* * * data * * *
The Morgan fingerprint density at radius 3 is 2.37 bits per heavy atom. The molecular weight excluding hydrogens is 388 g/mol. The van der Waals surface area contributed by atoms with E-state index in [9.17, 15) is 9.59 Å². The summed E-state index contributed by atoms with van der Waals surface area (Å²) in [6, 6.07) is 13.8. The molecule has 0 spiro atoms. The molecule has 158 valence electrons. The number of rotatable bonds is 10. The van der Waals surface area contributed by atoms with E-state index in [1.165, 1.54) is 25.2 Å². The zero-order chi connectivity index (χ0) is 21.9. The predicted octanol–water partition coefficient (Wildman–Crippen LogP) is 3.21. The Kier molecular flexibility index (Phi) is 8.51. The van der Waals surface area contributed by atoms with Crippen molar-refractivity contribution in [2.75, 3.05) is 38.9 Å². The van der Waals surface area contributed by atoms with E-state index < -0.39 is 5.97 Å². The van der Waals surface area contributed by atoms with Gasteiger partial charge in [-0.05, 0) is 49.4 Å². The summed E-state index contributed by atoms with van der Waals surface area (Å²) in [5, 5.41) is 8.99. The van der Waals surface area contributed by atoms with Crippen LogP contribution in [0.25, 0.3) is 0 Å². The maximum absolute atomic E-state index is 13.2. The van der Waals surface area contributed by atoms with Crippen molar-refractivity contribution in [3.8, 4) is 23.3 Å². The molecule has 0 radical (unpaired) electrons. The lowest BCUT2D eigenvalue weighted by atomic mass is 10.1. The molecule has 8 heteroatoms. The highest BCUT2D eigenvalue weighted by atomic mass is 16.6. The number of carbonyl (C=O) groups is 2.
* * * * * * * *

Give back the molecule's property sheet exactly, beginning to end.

The Morgan fingerprint density at radius 3 is 2.37 bits per heavy atom. The molecular weight excluding hydrogens is 388 g/mol. The van der Waals surface area contributed by atoms with E-state index in [9.17, 15) is 9.59 Å². The summed E-state index contributed by atoms with van der Waals surface area (Å²) in [6, 6.07) is 13.8. The molecule has 0 spiro atoms. The molecule has 158 valence electrons. The number of rotatable bonds is 10. The van der Waals surface area contributed by atoms with E-state index in [1.165, 1.54) is 25.2 Å². The zero-order chi connectivity index (χ0) is 21.9. The predicted octanol–water partition coefficient (Wildman–Crippen LogP) is 3.21. The Kier molecular flexibility index (Phi) is 8.51. The van der Waals surface area contributed by atoms with Crippen molar-refractivity contribution in [2.75, 3.05) is 38.9 Å². The van der Waals surface area contributed by atoms with E-state index < -0.39 is 5.97 Å². The van der Waals surface area contributed by atoms with Gasteiger partial charge in [-0.05, 0) is 49.4 Å². The summed E-state index contributed by atoms with van der Waals surface area (Å²) in [5, 5.41) is 8.99. The van der Waals surface area contributed by atoms with Crippen LogP contribution in [0.25, 0.3) is 0 Å². The maximum absolute atomic E-state index is 13.2. The van der Waals surface area contributed by atoms with Crippen molar-refractivity contribution in [3.8, 4) is 23.3 Å². The molecule has 0 radical (unpaired) electrons. The lowest BCUT2D eigenvalue weighted by atomic mass is 10.1. The molecule has 8 heteroatoms. The highest BCUT2D eigenvalue weighted by atomic mass is 16.6. The number of carbonyl (C=O) groups is 2.